Sunday, March 16, 2008

What Phyllites can give you...

...when you treat them nice and with care is organic-walled microfossils! Yep, I managed to get a few (only 3) well preserved (hear the sarcasm!) chitinozoa out of highly metamorphosed rocks of the Erzgebirge! My professor read and loved my report (meaning I cannot be too wrong) which is wonderful news! This is the first time I was told "it was a joy reading it"! Ok, enough exclamation marks! As I wrote in an earlier post I made a handful of thin section to examine with a polarisation microscope in the hope to prove or disprove the presence of organic-walled microfossils in these so far undescribed rocks. My seminar paper grew to 18 pages and far beyond the initally set aim of 8 but fortunately only to add a lot of detail and quality as I think. I never worked on organic-walled microfossils before, and actually I never work with fossils because I'm deeply into mineral deposits, but this was really fun. Also I have to admit it is amazing what can be done with a budget of exactly 0 Euros. It did cost me a lot of time in the lab to prepare the thin sections myself and I surely was an annoyance to the poor lab technician who had to demonstrate me everything. So what did I find? These:

A slender chitinozoan example.

This one is getting a bit rounder...

...just like this one, as well. Perhaps they are related.

Above you see 3 neat microfotos of the suspects sought. They are all a bit tiny in comparison to the literature but still within the realm of the possible. Considering the results and occurence time of chitinozoa I dismissed my original ideas and decided these must be part of the Hermsdorf Phyllites. Precambrian or Upper Carboniferous chitinozoa would have been a bit of a far fetch and the rock samples themselfs shared more characteristics with Graphite-Phyllites than Precambrian or Carboniferous Schists. I still should mail this seminar paper to the mine geologist who originally gave is the task to map out the Hermsdorf Phyllites. If I remember correctly he once told me it would be a first to find microfossils in those rocks. So these are Ordovician chitinozoa. Cool. Also cool are some metamophic microtextures. Here you go:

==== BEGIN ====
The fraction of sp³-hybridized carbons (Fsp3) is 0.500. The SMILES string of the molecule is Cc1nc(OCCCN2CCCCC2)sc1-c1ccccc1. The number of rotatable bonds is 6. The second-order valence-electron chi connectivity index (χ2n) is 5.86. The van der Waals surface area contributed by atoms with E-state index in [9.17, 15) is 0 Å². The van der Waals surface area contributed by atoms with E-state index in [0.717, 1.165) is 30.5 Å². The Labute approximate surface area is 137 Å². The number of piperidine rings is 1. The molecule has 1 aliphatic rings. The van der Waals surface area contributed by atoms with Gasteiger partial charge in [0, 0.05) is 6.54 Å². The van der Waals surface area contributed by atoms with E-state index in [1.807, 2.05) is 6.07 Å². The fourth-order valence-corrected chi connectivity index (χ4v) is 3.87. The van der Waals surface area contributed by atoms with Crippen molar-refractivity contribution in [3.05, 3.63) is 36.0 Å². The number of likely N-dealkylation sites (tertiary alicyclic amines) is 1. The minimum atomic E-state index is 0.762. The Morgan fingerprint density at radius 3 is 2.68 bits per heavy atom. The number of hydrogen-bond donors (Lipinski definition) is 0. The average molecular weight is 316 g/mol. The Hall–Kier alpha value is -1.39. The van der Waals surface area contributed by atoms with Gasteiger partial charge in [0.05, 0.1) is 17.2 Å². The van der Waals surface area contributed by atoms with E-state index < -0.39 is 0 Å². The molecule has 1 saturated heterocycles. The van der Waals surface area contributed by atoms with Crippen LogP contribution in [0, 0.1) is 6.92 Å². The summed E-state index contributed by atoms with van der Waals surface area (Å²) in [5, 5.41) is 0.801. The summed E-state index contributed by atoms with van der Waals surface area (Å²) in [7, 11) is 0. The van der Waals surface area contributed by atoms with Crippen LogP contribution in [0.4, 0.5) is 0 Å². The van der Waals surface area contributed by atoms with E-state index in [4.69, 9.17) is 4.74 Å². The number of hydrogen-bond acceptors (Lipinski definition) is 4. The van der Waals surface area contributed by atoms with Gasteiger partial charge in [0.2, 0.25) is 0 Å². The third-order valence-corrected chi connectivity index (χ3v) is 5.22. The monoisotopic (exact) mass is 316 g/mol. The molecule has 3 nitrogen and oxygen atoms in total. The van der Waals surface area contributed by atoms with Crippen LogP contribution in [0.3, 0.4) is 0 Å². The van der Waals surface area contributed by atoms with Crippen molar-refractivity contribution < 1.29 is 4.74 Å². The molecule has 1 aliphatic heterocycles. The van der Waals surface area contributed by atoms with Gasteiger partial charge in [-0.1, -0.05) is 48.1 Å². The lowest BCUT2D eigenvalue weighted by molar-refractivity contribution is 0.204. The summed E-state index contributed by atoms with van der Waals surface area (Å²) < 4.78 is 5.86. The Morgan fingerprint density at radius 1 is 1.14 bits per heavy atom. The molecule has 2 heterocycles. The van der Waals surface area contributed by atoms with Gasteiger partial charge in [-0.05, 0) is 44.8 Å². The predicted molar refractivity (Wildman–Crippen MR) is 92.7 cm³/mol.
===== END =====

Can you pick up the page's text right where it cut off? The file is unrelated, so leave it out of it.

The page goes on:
A nice foto of crenulation cleavage under the microscope. Note the quartz in the centre and clay minerals and organics at the sides.

Parallel foliation and segregated quartz. There is no foto of it but it forms a very nice mosaic in another sample.

Quartz with I assume fluid inclusions and signs of dissolution.

Well, enough of micro-palaeontology and metamorph rock fabrics. Hope you liked it! :-)


Silver Fox said...

I have always like phyllites, and these seem to be very interesting. Those microfossils are so tiny - will you also use other methods of viewing them like an SEM? Glad you are finding such interesting things! (Oops, another exclamation point.)

The Lost Geologist said...

I wish I could! But as I wrote I didn't get any funding for this seminar paper. So I had to with what I could get for free. Preparing the samples and extracting the mircofossils would be quite a lot of work I couldn't do on my own or at least not without assistance because I never did that before. The chemicals for the extraction and the prepetation and use of the SEM would also cost. So only way to get some funding for that would be to make a master thesis about it, however, as much as I like this, I want to do my thesis about mineral deposits. Likely some MVTs in Peru, not chitinozoa from the Erzgebirge.